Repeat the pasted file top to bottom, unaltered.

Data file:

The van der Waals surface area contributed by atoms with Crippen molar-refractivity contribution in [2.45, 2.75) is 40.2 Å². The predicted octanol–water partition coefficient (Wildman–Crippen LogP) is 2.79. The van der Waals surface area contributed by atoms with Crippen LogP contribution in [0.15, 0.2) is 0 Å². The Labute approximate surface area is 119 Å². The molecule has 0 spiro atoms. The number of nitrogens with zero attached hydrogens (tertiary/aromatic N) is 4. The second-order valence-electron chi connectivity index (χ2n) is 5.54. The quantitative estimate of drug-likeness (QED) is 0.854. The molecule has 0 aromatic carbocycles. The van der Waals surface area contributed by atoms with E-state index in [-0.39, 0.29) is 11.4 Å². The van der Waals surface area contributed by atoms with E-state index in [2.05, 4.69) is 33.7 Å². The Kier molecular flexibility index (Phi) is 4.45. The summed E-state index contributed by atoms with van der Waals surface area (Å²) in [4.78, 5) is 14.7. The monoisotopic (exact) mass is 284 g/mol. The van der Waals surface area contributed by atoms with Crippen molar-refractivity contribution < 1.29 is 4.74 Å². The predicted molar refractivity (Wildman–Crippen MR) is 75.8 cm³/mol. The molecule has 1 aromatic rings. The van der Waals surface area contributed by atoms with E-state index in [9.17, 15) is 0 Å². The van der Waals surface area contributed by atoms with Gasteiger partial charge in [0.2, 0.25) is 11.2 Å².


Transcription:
The van der Waals surface area contributed by atoms with Crippen molar-refractivity contribution in [2.45, 2.75) is 40.2 Å². The predicted octanol–water partition coefficient (Wildman–Crippen LogP) is 2.79. The van der Waals surface area contributed by atoms with Crippen LogP contribution in [0.15, 0.2) is 0 Å². The Labute approximate surface area is 119 Å². The molecule has 0 spiro atoms. The number of nitrogens with zero attached hydrogens (tertiary/aromatic N) is 4. The second-order valence-electron chi connectivity index (χ2n) is 5.54. The quantitative estimate of drug-likeness (QED) is 0.854. The molecule has 0 aromatic carbocycles. The van der Waals surface area contributed by atoms with E-state index in [-0.39, 0.29) is 11.4 Å². The van der Waals surface area contributed by atoms with E-state index in [2.05, 4.69) is 33.7 Å². The Kier molecular flexibility index (Phi) is 4.45. The summed E-state index contributed by atoms with van der Waals surface area (Å²) in [4.78, 5) is 14.7. The monoisotopic (exact) mass is 284 g/mol. The van der Waals surface area contributed by atoms with Crippen molar-refractivity contribution < 1.29 is 4.74 Å². The predicted molar refractivity (Wildman–Crippen MR) is 75.8 cm³/mol. The molecule has 1 aromatic rings. The van der Waals surface area contributed by atoms with E-state index in [9.17, 15) is 0 Å². The van der Waals surface area contributed by atoms with Gasteiger partial charge in [0.2, 0.25) is 11.2 Å².